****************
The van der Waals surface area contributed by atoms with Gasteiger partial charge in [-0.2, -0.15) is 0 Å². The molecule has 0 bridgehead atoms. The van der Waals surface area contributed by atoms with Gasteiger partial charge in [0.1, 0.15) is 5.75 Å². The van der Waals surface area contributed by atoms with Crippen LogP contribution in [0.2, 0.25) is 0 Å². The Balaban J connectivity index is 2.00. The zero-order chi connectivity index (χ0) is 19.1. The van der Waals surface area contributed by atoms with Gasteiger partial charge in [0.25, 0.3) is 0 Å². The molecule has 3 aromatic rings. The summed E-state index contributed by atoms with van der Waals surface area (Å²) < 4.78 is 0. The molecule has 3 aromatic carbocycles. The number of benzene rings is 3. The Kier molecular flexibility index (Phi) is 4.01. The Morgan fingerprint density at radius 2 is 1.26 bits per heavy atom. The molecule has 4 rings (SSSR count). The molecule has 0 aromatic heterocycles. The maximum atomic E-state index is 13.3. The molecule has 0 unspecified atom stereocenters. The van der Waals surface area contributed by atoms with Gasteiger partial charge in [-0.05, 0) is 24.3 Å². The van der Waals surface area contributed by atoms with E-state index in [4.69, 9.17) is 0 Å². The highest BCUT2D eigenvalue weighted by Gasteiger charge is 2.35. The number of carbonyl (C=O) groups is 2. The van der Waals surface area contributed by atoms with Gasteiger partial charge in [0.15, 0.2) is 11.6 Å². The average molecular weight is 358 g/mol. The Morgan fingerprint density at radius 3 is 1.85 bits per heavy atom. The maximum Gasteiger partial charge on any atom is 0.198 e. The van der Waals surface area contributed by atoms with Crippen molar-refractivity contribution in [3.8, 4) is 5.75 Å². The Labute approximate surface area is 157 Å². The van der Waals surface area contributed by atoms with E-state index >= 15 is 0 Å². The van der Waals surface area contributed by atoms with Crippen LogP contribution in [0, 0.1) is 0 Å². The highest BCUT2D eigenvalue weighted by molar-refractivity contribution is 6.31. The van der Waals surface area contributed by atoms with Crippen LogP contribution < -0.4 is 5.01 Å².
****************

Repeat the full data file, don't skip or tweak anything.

The van der Waals surface area contributed by atoms with Gasteiger partial charge in [-0.2, -0.15) is 0 Å². The molecule has 0 bridgehead atoms. The van der Waals surface area contributed by atoms with Gasteiger partial charge in [0.1, 0.15) is 5.75 Å². The van der Waals surface area contributed by atoms with Crippen LogP contribution in [0.2, 0.25) is 0 Å². The Balaban J connectivity index is 2.00. The zero-order chi connectivity index (χ0) is 19.1. The van der Waals surface area contributed by atoms with Gasteiger partial charge in [0.25, 0.3) is 0 Å². The molecule has 3 aromatic rings. The summed E-state index contributed by atoms with van der Waals surface area (Å²) < 4.78 is 0. The molecule has 3 aromatic carbocycles. The number of benzene rings is 3. The Kier molecular flexibility index (Phi) is 4.01. The Morgan fingerprint density at radius 2 is 1.26 bits per heavy atom. The molecule has 4 rings (SSSR count). The molecule has 0 aromatic heterocycles. The maximum atomic E-state index is 13.3. The molecule has 0 unspecified atom stereocenters. The van der Waals surface area contributed by atoms with Gasteiger partial charge in [-0.05, 0) is 24.3 Å². The van der Waals surface area contributed by atoms with E-state index in [4.69, 9.17) is 0 Å². The highest BCUT2D eigenvalue weighted by Gasteiger charge is 2.35. The number of carbonyl (C=O) groups is 2. The van der Waals surface area contributed by atoms with Gasteiger partial charge in [0.15, 0.2) is 11.6 Å². The average molecular weight is 358 g/mol. The Morgan fingerprint density at radius 3 is 1.85 bits per heavy atom. The maximum Gasteiger partial charge on any atom is 0.198 e. The van der Waals surface area contributed by atoms with Crippen molar-refractivity contribution in [3.8, 4) is 5.75 Å². The Labute approximate surface area is 157 Å². The van der Waals surface area contributed by atoms with E-state index >= 15 is 0 Å². The van der Waals surface area contributed by atoms with Crippen LogP contribution in [0, 0.1) is 0 Å². The highest BCUT2D eigenvalue weighted by molar-refractivity contribution is 6.31. The van der Waals surface area contributed by atoms with Crippen LogP contribution < -0.4 is 5.01 Å².